Study Drugs: Do They Really Make Users Smarter?
The use of study drugs has been on the rise in recent years. Popular among college students, these study drugs are said to boost mental function. Are they really helpful, or are there drawbacks in using them? Read to find out more.
Often known as smart drugs, prescription medications such as Adderall and Ritalin are used by college students to help them ace exams and finish projects. Study drugs in college are becoming more common. An increasing number of people are admitting that they’re using such stimulants at least once in the last twelve months. Here are some interesting facts about the study drugs college students use:
Study Drugs Statistics
- A survey of 10,000 students revealed that 14% have used study drugs in 2017.
- The use of smart drugs rose 5% from 2015-2017.
- The most common drugs used by students to study are the medications Adderall, Ritalin, and Provigil (modafinil) and street drugs such as cocaine.
- Treatment practices for attention deficit and hyperactivity disorder (ADHD) in the United States have made prescription medication use widespread and has led to medication misuse.
When Caffeine Is Not Enough
There are various reasons why some people are compelled to use study drugs. Expectations for many students in the modern-day classroom can sometimes cause stress. According to an article in the Washington Post, a teacher who took on the responsibilities of students was shocked by how many requirements pupils needed to fulfill in a given week.
When assignments pile up, students forego sleep and sometimes feel that drinking coffee or energy drinks isn’t enough. Some people are already numb with the sleep-suppressing effects of caffeine, making it difficult to stay awake. They may begin using study drugs like Adderall to stay alert while pulling all-nighters. Other reasons why these medications are popular among the college crowd are the effects they seem to have:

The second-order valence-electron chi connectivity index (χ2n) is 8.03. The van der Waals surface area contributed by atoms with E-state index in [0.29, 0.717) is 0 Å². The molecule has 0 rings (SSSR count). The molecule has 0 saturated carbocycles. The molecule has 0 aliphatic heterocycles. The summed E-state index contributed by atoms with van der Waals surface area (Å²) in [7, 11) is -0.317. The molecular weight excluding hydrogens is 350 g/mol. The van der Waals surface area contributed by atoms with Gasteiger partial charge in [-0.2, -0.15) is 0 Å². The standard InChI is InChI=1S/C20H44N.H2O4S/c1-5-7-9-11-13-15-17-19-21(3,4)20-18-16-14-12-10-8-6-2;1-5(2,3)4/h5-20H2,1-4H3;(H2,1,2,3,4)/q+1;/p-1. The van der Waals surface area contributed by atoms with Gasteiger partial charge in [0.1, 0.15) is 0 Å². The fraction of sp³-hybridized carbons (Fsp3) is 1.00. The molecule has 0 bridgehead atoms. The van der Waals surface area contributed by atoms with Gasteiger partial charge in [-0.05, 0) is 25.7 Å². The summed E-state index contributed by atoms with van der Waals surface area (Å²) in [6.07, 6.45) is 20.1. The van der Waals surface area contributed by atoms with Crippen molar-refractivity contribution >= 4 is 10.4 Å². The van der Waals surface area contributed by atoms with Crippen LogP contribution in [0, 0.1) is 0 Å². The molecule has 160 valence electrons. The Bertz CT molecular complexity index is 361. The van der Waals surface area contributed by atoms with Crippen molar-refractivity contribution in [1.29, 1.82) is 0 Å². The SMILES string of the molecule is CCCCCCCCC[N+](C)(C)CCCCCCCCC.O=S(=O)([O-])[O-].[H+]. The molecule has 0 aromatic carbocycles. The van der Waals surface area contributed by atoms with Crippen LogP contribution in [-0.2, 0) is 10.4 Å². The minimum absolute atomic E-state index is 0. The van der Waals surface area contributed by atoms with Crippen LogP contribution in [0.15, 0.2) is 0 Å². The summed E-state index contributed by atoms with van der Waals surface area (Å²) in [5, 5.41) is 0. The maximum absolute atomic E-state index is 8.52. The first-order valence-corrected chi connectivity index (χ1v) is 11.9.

- Increased focus
- A boost of energy despite a lack of sleep
- Better flowing thoughts
- Improved learning
Note that these effects are only based on perceptions and informal experiences. Scientific studies have not proven the benefits of study drugs in learning, memory, and mental alertness.
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What Are Different Types of Study Drugs?
Smart drugs or study drugs are commonly used as medications for other conditions. For example, doctors prescribe Ritalin and Adderall to people who have ADHD. They are stimulant drugs intended to improve attention and focus if people use them with proper medical supervision. People misuse these medicines when they take them as study drugs, especially if they take them without prescriptions. Some of the popular brands of such drugs include:
Ritalin is a common prescription drug for people with ADHD. With the generic name methylphenidate hydrochloride, this medication is used to improve listening skills, eliminate inattention, and control behavior problems. Ritalin is commonly misused as a study enhancer because the aforementioned effects supposedly facilitate learning.